Medicine Clerkships in Public Libraries Take Care to Communities
People trust their libraries. They rely on them as community hubs where they can find information and access to technology – and as a safe after-school haven for children. In some predominantly African-American or Hispanic Cleveland neighborhoods, one of the 28 public libraries in Cleveland may also be easier to reach than health care for people with limited access to transportation, says Lisa Eulinberg, HomeHEALTH manager for the NEOMED-Cleveland State University Partnership for Urban Health.
For the past two years, until COVID-19 closed the libraries, all of these factors made for satisfied customers at 10 Cleveland Public Library locations across the East Side, West Side and downtown, where 27 Northeast Ohio Medical University medicine students brought them health education and screenings.
Third-year College of Medicine students completing family medicine clerkships through MetroHealth (both through NEOMED’s Rootstown campus and the NEOMED/CSU Partnership for Urban Health) participated in the “Take Charge of Your Health” program, along with a few fourth-year students. In all, 1088 health screenings (for blood pressure, glucose, pulse, oxygen and BMI) were conducted.
Participating gave medicine students a firsthand example of trust and the personal touch in medicine.
Jared Cheatham, a rising fourth-year student, tells the story of meeting a veteran at the South Branch library who hadn’t had a doctor’s appointment for more than two years. “Despite having uncontrolled hypertension and a family history of heart disease, he was unable to access care through the VA here in Cleveland after relocating from San Diego. After taking his vital signs [the students and] the team from MetroHealth provided the vet with contact information to establish care at Metro. The vet expressed his gratitude and wished us all good luck.”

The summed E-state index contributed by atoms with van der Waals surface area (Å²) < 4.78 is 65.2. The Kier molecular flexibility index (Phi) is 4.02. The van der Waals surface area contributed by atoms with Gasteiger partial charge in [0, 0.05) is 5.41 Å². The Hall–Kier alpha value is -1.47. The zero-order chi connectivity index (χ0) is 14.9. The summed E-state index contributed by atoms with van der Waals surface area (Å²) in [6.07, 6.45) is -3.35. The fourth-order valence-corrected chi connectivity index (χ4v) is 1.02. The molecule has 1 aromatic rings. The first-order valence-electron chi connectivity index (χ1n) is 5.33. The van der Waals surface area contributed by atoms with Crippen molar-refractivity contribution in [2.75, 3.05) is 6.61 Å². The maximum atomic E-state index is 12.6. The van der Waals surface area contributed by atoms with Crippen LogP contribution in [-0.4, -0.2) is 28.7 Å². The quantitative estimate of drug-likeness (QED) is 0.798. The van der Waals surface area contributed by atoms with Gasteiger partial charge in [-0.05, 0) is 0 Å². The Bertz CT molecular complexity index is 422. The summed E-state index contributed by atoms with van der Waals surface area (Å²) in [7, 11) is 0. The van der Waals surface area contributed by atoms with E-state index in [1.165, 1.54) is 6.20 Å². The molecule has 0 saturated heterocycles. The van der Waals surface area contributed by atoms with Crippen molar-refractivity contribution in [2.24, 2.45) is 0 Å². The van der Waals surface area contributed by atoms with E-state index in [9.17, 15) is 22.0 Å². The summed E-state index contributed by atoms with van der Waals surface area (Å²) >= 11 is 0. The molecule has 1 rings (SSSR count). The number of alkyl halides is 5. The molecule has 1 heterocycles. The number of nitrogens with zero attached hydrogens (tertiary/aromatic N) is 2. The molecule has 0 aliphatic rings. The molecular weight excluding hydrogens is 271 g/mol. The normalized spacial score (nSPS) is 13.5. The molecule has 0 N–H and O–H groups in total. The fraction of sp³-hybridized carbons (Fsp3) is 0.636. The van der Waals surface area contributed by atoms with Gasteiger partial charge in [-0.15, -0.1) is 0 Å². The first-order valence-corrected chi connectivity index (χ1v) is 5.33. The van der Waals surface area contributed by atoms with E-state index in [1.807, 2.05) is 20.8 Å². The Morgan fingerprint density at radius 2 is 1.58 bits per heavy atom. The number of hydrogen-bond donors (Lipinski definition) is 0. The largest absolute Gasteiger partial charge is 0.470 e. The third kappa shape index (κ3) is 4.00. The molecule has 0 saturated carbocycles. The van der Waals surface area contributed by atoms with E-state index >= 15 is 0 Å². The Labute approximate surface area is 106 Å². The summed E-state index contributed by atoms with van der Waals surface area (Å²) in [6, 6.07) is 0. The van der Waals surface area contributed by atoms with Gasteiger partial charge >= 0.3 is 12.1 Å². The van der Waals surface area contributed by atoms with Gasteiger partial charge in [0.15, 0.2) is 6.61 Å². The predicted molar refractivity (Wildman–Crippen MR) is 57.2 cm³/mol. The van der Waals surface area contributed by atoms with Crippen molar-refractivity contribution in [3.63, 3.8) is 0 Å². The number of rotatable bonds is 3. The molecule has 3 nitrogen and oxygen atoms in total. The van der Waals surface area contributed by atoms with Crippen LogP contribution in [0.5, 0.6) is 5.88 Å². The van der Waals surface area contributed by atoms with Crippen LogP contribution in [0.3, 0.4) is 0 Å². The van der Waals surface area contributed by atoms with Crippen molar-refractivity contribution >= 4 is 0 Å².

Eulinberg uses Rice branch library, located in the Buckeye-Larchmere neighborhood near Shaker Square, as an example. The branch sits just two blocks from a MetroHealth hospital, where patients can go for screenings. But the library is a community hub, situated next to a school. It had plenty of business for its screening and educational services provided by Colin Crowe, M.D., a bilingual (Spanish/English) family medicine physician affiliated with MetroHealth Medical Center, with the students assisting her, Eulinberg says.
“A lot of times, people become so nervous when they are in a doctor’s office. They’re in a hierarchy and they don’t ask the questions they need to, because they are uncomfortable. But because we were doing those blood pressure checks in the library, people felt almost like they were in their home,” says Eulinberg.
Even within the safe space of a library, establishing trust takes time, says Eulinberg, who was present for the programs. “Sometimes we would have people who would watch us for months, and then use our services. They would say, ‘We see how you interact with people, and we see you are reliable.’ From there, they might start getting blood pressure checks — and from there, be more open to making appointments with physicians.
Benefits to the giver and the receiver
Participating in the medical education/health screening programs benefits medicine students in many ways, says Eulinberg.
Interacting with people in their own neighborhoods, students saw more clearly how the social determinants of health affected them. Transportation, food insecurity, income insecurity and lack of access to technology are typically some of the biggest hurdles for the populations served in this program. Jared Cheatham calls it “one of my most memorable experiences of third year,” noting that “I not only got a chance to explore some of Cleveland’s libraries, but I also got the opportunity to interact with a number of people who I wouldn’t have met if not for the health screenings.”
For Eulinberg, one of the most satisfying aspects of the program was the chance to expose neighborhood children to the role models of students on their way to becoming physicians. “If you haven’t seen many physicians, you can’t dream of becoming one,” said Eulinberg. “Seeing the NEOMED students showed them, this is something you can do.”
Next steps to provide community health education
The in-person health programming with NEOMED students came to an early end, due to the COVID-19 pandemic, but an online successor is being planned. Eulinberg is working with MetroHealth physicians Erron Bell, M.D.; Mary Massie-Story, M.D.; and Colin Crowe, M.D., along with Sonja Harris-Haywood, M.D., an associate dean of the NEOMED College of Medicine, to develop a virtual model of health education. The group is creating short educational videos on a variety of health topics, including chronic disease management, that library patrons will be able to access from a link on the library’s website.
NEOMED’s “Take Charge of Your Health” program will take place Mondays, Wednesdays and Fridays from 10 a.m. to 12:30 p.m. The start date was not available at the time this article was written. For details and updates, visit the Cleveland Public Library website.
Photo: Inside the Rice Branch of the Cleveland Public Library